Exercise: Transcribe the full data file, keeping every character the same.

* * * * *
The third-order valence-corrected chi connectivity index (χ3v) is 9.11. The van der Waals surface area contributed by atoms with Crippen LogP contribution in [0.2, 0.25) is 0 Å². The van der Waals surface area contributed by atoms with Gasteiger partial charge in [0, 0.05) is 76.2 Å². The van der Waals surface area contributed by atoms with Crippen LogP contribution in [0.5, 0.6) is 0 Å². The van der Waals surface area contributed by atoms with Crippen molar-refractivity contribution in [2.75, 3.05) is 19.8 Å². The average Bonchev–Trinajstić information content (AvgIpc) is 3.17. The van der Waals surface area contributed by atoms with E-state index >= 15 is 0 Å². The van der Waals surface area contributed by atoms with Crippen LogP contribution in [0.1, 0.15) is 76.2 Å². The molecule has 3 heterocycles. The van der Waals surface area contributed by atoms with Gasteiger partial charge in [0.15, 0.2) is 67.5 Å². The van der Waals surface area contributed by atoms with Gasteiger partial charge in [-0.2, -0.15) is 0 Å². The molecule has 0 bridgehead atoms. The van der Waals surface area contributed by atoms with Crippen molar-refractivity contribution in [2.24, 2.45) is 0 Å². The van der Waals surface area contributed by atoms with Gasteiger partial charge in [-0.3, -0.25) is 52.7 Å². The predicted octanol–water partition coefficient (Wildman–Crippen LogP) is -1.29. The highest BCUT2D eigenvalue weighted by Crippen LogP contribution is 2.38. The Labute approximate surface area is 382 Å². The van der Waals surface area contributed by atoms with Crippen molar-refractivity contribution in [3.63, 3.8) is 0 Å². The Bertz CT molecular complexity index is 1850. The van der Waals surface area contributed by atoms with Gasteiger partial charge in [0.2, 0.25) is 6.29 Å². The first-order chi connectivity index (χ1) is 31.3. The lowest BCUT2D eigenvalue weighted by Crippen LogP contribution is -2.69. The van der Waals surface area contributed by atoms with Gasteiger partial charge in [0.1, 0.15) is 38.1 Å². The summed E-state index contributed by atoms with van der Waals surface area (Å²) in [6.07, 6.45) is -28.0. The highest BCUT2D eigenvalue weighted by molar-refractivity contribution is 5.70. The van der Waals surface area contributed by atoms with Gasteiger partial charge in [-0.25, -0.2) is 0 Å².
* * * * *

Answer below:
The third-order valence-corrected chi connectivity index (χ3v) is 9.11. The van der Waals surface area contributed by atoms with Crippen LogP contribution in [0.2, 0.25) is 0 Å². The van der Waals surface area contributed by atoms with Gasteiger partial charge in [0, 0.05) is 76.2 Å². The van der Waals surface area contributed by atoms with Crippen LogP contribution in [0.5, 0.6) is 0 Å². The van der Waals surface area contributed by atoms with Crippen molar-refractivity contribution in [2.75, 3.05) is 19.8 Å². The average Bonchev–Trinajstić information content (AvgIpc) is 3.17. The van der Waals surface area contributed by atoms with E-state index >= 15 is 0 Å². The van der Waals surface area contributed by atoms with Crippen LogP contribution in [0.1, 0.15) is 76.2 Å². The molecule has 3 heterocycles. The van der Waals surface area contributed by atoms with Gasteiger partial charge in [0.15, 0.2) is 67.5 Å². The van der Waals surface area contributed by atoms with Gasteiger partial charge in [-0.2, -0.15) is 0 Å². The molecule has 0 bridgehead atoms. The van der Waals surface area contributed by atoms with Crippen molar-refractivity contribution in [2.24, 2.45) is 0 Å². The van der Waals surface area contributed by atoms with Gasteiger partial charge in [-0.3, -0.25) is 52.7 Å². The predicted octanol–water partition coefficient (Wildman–Crippen LogP) is -1.29. The highest BCUT2D eigenvalue weighted by Crippen LogP contribution is 2.38. The Labute approximate surface area is 382 Å². The van der Waals surface area contributed by atoms with Crippen molar-refractivity contribution in [3.63, 3.8) is 0 Å². The Bertz CT molecular complexity index is 1850. The van der Waals surface area contributed by atoms with Gasteiger partial charge in [0.2, 0.25) is 6.29 Å². The first-order chi connectivity index (χ1) is 31.3. The lowest BCUT2D eigenvalue weighted by Crippen LogP contribution is -2.69. The van der Waals surface area contributed by atoms with Gasteiger partial charge in [0.1, 0.15) is 38.1 Å². The summed E-state index contributed by atoms with van der Waals surface area (Å²) in [6.07, 6.45) is -28.0. The highest BCUT2D eigenvalue weighted by molar-refractivity contribution is 5.70. The van der Waals surface area contributed by atoms with Gasteiger partial charge in [-0.25, -0.2) is 0 Å².